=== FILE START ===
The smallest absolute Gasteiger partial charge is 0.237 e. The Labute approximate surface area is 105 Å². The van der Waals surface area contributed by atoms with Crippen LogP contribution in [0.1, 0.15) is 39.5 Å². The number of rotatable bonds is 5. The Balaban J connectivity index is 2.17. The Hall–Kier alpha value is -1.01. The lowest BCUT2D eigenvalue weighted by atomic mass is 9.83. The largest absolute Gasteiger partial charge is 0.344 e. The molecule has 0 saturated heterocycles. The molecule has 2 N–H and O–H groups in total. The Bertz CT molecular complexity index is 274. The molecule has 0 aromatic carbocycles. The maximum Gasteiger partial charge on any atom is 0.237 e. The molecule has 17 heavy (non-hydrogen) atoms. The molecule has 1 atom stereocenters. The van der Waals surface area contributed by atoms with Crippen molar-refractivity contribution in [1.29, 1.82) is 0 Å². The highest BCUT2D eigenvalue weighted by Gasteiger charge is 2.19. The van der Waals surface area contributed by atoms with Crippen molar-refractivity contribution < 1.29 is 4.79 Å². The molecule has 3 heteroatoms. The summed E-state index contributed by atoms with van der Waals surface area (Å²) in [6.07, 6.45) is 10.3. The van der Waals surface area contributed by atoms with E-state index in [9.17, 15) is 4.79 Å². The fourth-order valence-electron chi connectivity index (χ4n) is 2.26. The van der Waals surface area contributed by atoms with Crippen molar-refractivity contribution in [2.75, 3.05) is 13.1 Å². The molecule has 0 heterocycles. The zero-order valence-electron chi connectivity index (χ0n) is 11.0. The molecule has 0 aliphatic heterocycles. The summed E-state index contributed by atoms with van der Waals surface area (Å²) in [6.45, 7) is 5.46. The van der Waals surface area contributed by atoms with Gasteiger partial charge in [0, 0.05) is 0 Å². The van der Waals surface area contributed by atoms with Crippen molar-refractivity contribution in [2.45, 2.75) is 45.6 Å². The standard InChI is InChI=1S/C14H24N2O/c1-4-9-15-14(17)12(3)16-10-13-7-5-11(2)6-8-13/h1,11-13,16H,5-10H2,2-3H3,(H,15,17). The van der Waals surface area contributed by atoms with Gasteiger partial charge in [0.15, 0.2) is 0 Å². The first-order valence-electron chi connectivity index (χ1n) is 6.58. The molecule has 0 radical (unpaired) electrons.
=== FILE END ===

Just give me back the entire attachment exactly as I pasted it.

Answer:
The smallest absolute Gasteiger partial charge is 0.237 e. The Labute approximate surface area is 105 Å². The van der Waals surface area contributed by atoms with Crippen LogP contribution in [0.1, 0.15) is 39.5 Å². The number of rotatable bonds is 5. The Balaban J connectivity index is 2.17. The Hall–Kier alpha value is -1.01. The lowest BCUT2D eigenvalue weighted by atomic mass is 9.83. The largest absolute Gasteiger partial charge is 0.344 e. The molecule has 0 saturated heterocycles. The molecule has 2 N–H and O–H groups in total. The Bertz CT molecular complexity index is 274. The molecule has 0 aromatic carbocycles. The maximum Gasteiger partial charge on any atom is 0.237 e. The molecule has 17 heavy (non-hydrogen) atoms. The molecule has 1 atom stereocenters. The van der Waals surface area contributed by atoms with Crippen molar-refractivity contribution in [1.29, 1.82) is 0 Å². The highest BCUT2D eigenvalue weighted by Gasteiger charge is 2.19. The van der Waals surface area contributed by atoms with Crippen molar-refractivity contribution < 1.29 is 4.79 Å². The molecule has 3 heteroatoms. The summed E-state index contributed by atoms with van der Waals surface area (Å²) in [6.07, 6.45) is 10.3. The van der Waals surface area contributed by atoms with E-state index in [9.17, 15) is 4.79 Å². The fourth-order valence-electron chi connectivity index (χ4n) is 2.26. The van der Waals surface area contributed by atoms with Crippen molar-refractivity contribution in [2.75, 3.05) is 13.1 Å². The molecule has 0 heterocycles. The zero-order valence-electron chi connectivity index (χ0n) is 11.0. The molecule has 0 aliphatic heterocycles. The summed E-state index contributed by atoms with van der Waals surface area (Å²) in [6.45, 7) is 5.46. The van der Waals surface area contributed by atoms with Gasteiger partial charge in [0, 0.05) is 0 Å². The van der Waals surface area contributed by atoms with Crippen molar-refractivity contribution in [2.45, 2.75) is 45.6 Å². The standard InChI is InChI=1S/C14H24N2O/c1-4-9-15-14(17)12(3)16-10-13-7-5-11(2)6-8-13/h1,11-13,16H,5-10H2,2-3H3,(H,15,17). The van der Waals surface area contributed by atoms with Gasteiger partial charge in [0.15, 0.2) is 0 Å². The first-order valence-electron chi connectivity index (χ1n) is 6.58. The molecule has 0 radical (unpaired) electrons.